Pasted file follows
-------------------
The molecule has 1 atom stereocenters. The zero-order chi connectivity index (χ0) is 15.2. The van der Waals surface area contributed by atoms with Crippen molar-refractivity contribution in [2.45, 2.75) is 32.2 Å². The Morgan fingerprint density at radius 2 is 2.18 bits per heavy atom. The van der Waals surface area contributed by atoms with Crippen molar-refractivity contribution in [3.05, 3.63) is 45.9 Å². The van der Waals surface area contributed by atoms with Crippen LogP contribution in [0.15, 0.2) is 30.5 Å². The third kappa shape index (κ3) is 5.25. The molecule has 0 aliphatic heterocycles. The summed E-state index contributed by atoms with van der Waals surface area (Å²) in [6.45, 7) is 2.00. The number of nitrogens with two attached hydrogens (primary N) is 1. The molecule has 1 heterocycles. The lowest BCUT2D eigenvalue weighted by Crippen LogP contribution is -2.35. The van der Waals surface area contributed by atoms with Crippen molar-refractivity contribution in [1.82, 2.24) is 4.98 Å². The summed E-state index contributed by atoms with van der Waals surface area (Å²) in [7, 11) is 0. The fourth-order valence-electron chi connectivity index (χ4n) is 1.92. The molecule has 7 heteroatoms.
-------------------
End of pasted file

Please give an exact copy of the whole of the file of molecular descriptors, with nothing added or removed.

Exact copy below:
The molecule has 1 atom stereocenters. The zero-order chi connectivity index (χ0) is 15.2. The van der Waals surface area contributed by atoms with Crippen molar-refractivity contribution in [2.45, 2.75) is 32.2 Å². The Morgan fingerprint density at radius 2 is 2.18 bits per heavy atom. The van der Waals surface area contributed by atoms with Crippen molar-refractivity contribution in [3.05, 3.63) is 45.9 Å². The van der Waals surface area contributed by atoms with Crippen LogP contribution in [0.15, 0.2) is 30.5 Å². The third kappa shape index (κ3) is 5.25. The molecule has 0 aliphatic heterocycles. The summed E-state index contributed by atoms with van der Waals surface area (Å²) in [6.45, 7) is 2.00. The number of nitrogens with two attached hydrogens (primary N) is 1. The molecule has 1 heterocycles. The lowest BCUT2D eigenvalue weighted by Crippen LogP contribution is -2.35. The van der Waals surface area contributed by atoms with Crippen molar-refractivity contribution in [1.82, 2.24) is 4.98 Å². The summed E-state index contributed by atoms with van der Waals surface area (Å²) in [7, 11) is 0. The fourth-order valence-electron chi connectivity index (χ4n) is 1.92. The molecule has 7 heteroatoms.